At the Daily RFT
, we're pretty skeptical of silly lists proclaiming that St. Louis is the sixth-manliest city in the country
, or Missouri is the twenty-fifth stupidest state, or whatever
Proposition B is for the dogs.
On the verity of one survey, though, we're utterly convinced: Missouri really does appear to be the puppy mill capital of the United States
. Thirty percent of federally licensed dog breeders are based here. And, as Barbara Schmitz of the Missourians for the Protection of Dogs
, explains, they didn't choose this location for the glorious weather: "Right now it's perfectly legal in Missouri to have a dog the size of a beagle in a stacked wire crate the size of a dishwasher for her whole life." Our state lacks the regulations necessary to stop breeders from enslaving their dogs.
But here's the good news: In November, we now have a chance to change that.
Secretary of State Robin Carnahan announced today that -- along with an initiative related to earnings taxes
-- an initiative to stop puppy mills has been officially approved
for the November ballot.
The initiative, Proposition B, is the work of Missourians for the Protection of Dogs, a coalition backed by the Humane Society of Missouri, the Missouri Alliance for Animal
Legislation, the American Society for the Prevention of Cruelty to
Animals and The Humane Society of the United States.
According to the secretary of state's office, voters could decide to do the following:
require large-scale dog breeding operations to provide each dog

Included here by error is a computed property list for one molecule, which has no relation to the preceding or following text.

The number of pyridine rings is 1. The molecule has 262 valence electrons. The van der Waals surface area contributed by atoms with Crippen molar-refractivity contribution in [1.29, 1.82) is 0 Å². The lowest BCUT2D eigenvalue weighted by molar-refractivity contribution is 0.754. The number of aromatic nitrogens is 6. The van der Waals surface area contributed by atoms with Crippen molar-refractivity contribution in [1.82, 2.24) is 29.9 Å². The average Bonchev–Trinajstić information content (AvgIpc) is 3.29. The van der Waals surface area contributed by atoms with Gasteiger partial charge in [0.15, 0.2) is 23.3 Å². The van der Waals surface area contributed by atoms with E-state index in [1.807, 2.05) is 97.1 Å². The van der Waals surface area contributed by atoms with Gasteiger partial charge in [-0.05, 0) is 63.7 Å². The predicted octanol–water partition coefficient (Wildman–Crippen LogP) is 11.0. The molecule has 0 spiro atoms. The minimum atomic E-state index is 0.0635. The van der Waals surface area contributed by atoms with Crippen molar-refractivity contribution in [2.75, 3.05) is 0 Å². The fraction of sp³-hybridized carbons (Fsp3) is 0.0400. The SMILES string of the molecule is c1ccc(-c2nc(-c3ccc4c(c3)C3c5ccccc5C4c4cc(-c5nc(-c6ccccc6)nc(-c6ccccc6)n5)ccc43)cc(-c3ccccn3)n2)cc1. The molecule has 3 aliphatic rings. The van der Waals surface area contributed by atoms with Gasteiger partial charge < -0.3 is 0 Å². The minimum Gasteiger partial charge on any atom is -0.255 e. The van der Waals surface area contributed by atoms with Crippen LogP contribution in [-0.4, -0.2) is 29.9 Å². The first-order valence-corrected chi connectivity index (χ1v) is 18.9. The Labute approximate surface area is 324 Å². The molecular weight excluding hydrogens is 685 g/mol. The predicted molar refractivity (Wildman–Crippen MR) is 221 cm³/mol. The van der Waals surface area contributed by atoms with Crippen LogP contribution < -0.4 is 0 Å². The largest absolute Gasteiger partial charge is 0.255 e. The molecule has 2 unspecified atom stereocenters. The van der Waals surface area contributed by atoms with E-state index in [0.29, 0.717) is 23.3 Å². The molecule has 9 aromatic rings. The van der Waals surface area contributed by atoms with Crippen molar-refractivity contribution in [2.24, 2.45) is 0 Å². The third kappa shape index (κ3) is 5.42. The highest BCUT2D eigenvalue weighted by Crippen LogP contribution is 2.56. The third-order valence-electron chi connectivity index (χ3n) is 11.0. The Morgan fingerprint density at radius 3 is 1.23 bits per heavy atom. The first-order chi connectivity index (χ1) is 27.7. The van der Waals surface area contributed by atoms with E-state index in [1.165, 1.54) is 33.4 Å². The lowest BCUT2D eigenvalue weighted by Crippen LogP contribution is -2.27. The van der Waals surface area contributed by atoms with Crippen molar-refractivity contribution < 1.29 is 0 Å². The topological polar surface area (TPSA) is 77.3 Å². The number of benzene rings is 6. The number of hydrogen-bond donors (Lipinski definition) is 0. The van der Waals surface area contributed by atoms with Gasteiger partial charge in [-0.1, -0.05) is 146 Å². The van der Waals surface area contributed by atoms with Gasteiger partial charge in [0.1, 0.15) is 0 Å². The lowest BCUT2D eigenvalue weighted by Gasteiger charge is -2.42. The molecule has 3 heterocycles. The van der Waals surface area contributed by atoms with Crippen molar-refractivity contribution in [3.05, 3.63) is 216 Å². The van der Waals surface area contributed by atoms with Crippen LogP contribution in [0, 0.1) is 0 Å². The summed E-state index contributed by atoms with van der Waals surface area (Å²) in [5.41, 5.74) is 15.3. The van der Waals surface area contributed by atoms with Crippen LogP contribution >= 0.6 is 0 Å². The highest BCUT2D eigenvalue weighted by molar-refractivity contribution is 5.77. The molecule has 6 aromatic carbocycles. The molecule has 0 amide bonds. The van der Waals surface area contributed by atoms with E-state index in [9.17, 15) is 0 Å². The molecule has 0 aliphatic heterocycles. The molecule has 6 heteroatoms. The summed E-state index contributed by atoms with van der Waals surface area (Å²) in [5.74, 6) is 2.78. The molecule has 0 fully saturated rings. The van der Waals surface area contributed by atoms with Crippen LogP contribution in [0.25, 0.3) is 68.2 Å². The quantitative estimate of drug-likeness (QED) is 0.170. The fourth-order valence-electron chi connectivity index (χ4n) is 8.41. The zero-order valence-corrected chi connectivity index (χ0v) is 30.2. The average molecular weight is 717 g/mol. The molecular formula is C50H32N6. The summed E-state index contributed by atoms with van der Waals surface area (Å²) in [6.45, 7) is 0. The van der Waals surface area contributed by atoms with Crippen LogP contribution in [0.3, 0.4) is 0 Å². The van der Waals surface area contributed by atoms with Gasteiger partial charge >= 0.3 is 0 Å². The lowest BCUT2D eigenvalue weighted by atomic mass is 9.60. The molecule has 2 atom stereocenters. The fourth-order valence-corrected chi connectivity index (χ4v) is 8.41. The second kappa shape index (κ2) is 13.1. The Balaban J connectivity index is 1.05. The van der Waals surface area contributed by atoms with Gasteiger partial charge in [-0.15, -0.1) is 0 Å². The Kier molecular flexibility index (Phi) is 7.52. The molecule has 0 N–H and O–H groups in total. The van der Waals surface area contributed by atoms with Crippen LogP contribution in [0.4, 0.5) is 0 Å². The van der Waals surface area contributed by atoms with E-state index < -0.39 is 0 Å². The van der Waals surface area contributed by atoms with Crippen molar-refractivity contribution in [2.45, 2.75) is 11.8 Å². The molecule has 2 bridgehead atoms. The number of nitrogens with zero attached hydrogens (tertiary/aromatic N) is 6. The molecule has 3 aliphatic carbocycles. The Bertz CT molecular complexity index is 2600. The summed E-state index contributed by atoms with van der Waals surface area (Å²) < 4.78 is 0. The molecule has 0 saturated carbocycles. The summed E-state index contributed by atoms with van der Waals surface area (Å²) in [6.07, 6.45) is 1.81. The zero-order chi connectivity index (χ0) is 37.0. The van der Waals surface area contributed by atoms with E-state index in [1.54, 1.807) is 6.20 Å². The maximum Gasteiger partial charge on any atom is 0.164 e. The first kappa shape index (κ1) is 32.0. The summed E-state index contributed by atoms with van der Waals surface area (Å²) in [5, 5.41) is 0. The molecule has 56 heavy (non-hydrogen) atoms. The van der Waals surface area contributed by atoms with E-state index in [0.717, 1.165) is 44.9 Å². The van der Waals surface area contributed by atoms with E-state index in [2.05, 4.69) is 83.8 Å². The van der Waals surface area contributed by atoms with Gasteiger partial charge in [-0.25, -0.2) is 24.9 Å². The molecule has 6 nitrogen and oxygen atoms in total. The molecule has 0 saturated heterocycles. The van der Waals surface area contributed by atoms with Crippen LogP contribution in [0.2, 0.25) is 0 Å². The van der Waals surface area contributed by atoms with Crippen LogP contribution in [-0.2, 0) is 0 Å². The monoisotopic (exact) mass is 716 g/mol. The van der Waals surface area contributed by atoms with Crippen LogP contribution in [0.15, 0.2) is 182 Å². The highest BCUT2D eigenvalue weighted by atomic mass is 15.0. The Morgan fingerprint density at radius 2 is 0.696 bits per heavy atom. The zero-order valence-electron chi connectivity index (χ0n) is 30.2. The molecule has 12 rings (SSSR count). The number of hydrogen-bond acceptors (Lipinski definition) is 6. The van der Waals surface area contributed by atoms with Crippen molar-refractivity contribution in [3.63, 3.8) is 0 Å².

under their care with sufficient food, clean water, housing and space;
necessary veterinary care; regular exercise and adequate rest between
prohibit any breeder from having more than 50 breeding dogs for
the purpose of selling their puppies as pets; and
create a misdemeanor crime of "puppy mill cruelty" for any
"Our measure is focusing on large-scale breeding facilities," Schmitz says. "These are very basic humane care standards."
Voters are likely to agree. Schmitz points to a recent poll showing a staggering 89 percent of Missouri voters support Proposition B. "Most people love their dogs," she says.
That doesn't mean everyone's on board. (See, for example, the Missouri Federation of Animal Owners
.) "There are definitely some people opposed to our measure, but we think that's a good thing," Schmitz says. "It means what we're doing will make a difference."
The initiative, if approved, would cost Missouri $654,768 -- and, perhaps, our title as Puppy Mill Capital of the Country. Hard to get too worked about that one.